Time to live life to the full again

The end of the Covid restrictions is truly something to celebrate.

Fraser Myers

Fraser Myers
Deputy editor

Topics Covid-19 Politics Science & Tech UK

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In two weeks’ time, the restrictions we in England have lived under for more than a year and a half will be lifted, the prime minister confirmed this evening. No more bans on mass events, no more social distancing and no more masks. We will finally be allowed to wake up from the nightmare of the ‘New Normal’.

Yes, the government should have lifted restrictions sooner. That the vaccines have broken the link between infection and death was known before ministers agreed to delay the original Freedom Day.

But we should not underestimate the extraordinary pressure the government is under to keep the restrictions going. Every vaguely sensible comment from Boris Johnson or his new health secretary, Sajid Javid, about the need to return to normality has been met with bad faith and hysteria.

When Javid said over the weekend that it was time to live with Covid as we do the flu – rolling out vaccines and treating the sick in hospital, but not reorganising our lives – he was accused of being a Covid denier. Similarly, any suggestion that a largely vaccinated public can rely on its common sense to decide when to wear masks is met with utter horror – as if this were akin to cutting the brakes of every car before letting drivers loose on the motorway. Any talk of the growing non-Covid health crisis is drowned out by screaming about exit waves, new variants and Long Covid.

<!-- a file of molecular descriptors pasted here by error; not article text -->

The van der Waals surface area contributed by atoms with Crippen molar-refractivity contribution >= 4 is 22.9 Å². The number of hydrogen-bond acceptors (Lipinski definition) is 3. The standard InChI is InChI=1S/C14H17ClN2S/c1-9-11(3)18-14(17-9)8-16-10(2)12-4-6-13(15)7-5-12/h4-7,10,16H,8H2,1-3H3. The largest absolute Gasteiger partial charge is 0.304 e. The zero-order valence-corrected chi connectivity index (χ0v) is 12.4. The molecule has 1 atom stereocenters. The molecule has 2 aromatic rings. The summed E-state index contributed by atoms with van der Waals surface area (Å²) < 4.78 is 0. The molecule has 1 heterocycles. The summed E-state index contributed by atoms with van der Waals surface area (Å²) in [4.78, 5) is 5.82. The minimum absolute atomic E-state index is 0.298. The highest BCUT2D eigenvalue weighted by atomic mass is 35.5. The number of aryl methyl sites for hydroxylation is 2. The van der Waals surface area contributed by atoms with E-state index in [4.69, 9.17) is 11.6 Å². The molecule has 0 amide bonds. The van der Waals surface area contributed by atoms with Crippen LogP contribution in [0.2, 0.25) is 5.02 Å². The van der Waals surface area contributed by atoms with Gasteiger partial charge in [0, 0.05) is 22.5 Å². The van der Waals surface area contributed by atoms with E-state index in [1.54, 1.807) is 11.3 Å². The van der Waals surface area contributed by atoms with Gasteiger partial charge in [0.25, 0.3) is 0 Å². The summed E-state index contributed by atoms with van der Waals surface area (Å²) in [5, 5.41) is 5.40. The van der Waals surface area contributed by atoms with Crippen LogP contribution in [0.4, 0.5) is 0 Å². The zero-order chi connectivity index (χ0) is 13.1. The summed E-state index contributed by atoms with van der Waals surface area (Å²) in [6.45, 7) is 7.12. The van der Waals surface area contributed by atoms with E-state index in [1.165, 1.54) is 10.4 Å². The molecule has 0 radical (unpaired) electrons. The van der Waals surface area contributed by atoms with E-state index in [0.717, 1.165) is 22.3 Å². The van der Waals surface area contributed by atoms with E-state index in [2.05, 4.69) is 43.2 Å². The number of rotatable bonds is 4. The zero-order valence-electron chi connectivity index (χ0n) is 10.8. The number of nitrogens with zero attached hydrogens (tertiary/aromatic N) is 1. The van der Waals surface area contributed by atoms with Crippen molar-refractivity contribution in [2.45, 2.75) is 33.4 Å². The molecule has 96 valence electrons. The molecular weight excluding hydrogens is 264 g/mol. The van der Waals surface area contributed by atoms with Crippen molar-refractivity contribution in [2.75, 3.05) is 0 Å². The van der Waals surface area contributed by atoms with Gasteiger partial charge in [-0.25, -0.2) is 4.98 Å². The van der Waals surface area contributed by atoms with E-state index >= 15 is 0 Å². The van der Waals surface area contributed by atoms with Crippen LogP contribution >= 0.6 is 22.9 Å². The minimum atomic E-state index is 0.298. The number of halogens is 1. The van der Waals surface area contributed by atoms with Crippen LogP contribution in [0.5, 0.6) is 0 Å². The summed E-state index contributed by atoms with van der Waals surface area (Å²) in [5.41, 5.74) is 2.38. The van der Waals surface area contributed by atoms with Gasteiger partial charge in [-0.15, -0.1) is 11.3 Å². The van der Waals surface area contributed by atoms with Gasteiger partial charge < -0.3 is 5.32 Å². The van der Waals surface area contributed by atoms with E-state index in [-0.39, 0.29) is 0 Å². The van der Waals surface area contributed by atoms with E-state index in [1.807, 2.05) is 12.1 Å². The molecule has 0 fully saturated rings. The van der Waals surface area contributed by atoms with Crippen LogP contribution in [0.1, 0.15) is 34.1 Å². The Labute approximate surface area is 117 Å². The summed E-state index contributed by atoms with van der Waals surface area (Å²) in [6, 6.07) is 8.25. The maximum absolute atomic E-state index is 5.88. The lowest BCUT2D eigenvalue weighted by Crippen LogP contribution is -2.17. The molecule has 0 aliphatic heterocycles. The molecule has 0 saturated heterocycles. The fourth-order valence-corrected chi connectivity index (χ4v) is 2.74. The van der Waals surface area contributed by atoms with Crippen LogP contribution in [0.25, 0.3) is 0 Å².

Even though social distancing is as novel a concept as the coronavirus we are fighting, many in the establishment have embraced it with an almost religious fervour. Supporters of never-ending lockdown have made freedom synonymous with death and disease, while the dystopia of masks, two-metre distancing and quarantines has come to represent safety, health and even ‘goodness’. The lockdown has confirmed that the precautionary principle is now the main governing principle of much of Western society: it was shockingly easy for the government to introduce the strictest rules on the public’s movements ever in history, whereas relinquishing these controls has proven incredibly difficult.

Of course, it will not all be over on 19 July. Covid-19 will continue to spread. Cases will likely continue to rise, just as they have been rising over the past few weeks. And yes, some people who catch the virus will end up in hospital and some will, tragically, die. But not in the numbers we witnessed in March 2020 and January 2021. Thanks to the vaccines, barring some globally unprecedented development, those dark months are behind us for good.

Not all of the measures will be scrapped on 19 July, either. Isolation rules will stay in place. Travel restrictions and border quarantines are not going anywhere. And many Covid laws will remain on the statute book. The draconian laws themselves are also not the only lingering problem. The way in which they were passed – with the flick of a minister’s pen and with no parliamentary oversight – has set a worrying precedent. We cannot allow this style of emergency lawmaking to become a long-term habit.

So there are many reasons to remain vigilant. The fight for freedom does not end on 19 July. But there is still plenty to celebrate in this great leap towards normality. It’s time to live life to the full again – we have a lot of lost time to make up for.

Fraser Myers is assistant editor at spiked and host of the spiked podcast. Follow him on Twitter: @FraserMyers.

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Topics Covid-19 Politics Science & Tech UK


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